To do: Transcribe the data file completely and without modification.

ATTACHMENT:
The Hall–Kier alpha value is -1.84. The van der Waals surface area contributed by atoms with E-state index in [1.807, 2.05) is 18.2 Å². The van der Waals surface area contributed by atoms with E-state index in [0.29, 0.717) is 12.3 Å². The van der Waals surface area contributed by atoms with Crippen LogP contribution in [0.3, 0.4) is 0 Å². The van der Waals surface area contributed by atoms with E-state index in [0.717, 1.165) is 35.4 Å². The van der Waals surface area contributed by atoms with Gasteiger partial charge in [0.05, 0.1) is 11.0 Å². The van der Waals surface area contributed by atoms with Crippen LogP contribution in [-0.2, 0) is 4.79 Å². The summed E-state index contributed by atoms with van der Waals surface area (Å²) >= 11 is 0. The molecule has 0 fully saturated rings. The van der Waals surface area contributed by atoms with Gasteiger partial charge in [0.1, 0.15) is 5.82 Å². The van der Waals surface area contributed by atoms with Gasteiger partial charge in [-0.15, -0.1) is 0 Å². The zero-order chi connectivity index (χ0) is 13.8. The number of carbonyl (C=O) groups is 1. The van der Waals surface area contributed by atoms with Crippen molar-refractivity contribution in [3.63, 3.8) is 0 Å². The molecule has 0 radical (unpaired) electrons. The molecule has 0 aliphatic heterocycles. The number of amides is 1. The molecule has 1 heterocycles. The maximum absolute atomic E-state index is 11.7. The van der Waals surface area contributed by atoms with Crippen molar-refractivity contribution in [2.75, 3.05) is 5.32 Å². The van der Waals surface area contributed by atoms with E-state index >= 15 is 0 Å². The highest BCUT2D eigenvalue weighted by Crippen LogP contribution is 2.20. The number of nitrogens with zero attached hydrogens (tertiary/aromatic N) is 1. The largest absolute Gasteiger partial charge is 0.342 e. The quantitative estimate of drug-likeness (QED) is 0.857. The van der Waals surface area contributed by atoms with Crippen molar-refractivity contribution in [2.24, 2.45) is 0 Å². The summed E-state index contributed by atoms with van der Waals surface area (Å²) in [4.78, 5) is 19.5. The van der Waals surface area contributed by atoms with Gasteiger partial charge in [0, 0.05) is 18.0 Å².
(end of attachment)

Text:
The Hall–Kier alpha value is -1.84. The van der Waals surface area contributed by atoms with E-state index in [1.807, 2.05) is 18.2 Å². The van der Waals surface area contributed by atoms with E-state index in [0.29, 0.717) is 12.3 Å². The van der Waals surface area contributed by atoms with Crippen LogP contribution in [0.3, 0.4) is 0 Å². The van der Waals surface area contributed by atoms with E-state index in [0.717, 1.165) is 35.4 Å². The van der Waals surface area contributed by atoms with Gasteiger partial charge in [0.05, 0.1) is 11.0 Å². The van der Waals surface area contributed by atoms with Crippen LogP contribution in [-0.2, 0) is 4.79 Å². The summed E-state index contributed by atoms with van der Waals surface area (Å²) >= 11 is 0. The molecule has 0 fully saturated rings. The van der Waals surface area contributed by atoms with Gasteiger partial charge in [0.1, 0.15) is 5.82 Å². The van der Waals surface area contributed by atoms with Gasteiger partial charge in [-0.15, -0.1) is 0 Å². The zero-order chi connectivity index (χ0) is 13.8. The number of carbonyl (C=O) groups is 1. The van der Waals surface area contributed by atoms with Crippen molar-refractivity contribution in [3.63, 3.8) is 0 Å². The molecule has 0 radical (unpaired) electrons. The molecule has 0 aliphatic heterocycles. The number of amides is 1. The molecule has 1 heterocycles. The maximum absolute atomic E-state index is 11.7. The van der Waals surface area contributed by atoms with Crippen molar-refractivity contribution in [2.75, 3.05) is 5.32 Å². The van der Waals surface area contributed by atoms with E-state index >= 15 is 0 Å². The highest BCUT2D eigenvalue weighted by Crippen LogP contribution is 2.20. The number of nitrogens with zero attached hydrogens (tertiary/aromatic N) is 1. The largest absolute Gasteiger partial charge is 0.342 e. The quantitative estimate of drug-likeness (QED) is 0.857. The van der Waals surface area contributed by atoms with Crippen molar-refractivity contribution in [2.24, 2.45) is 0 Å². The summed E-state index contributed by atoms with van der Waals surface area (Å²) in [4.78, 5) is 19.5. The van der Waals surface area contributed by atoms with Gasteiger partial charge in [0, 0.05) is 18.0 Å².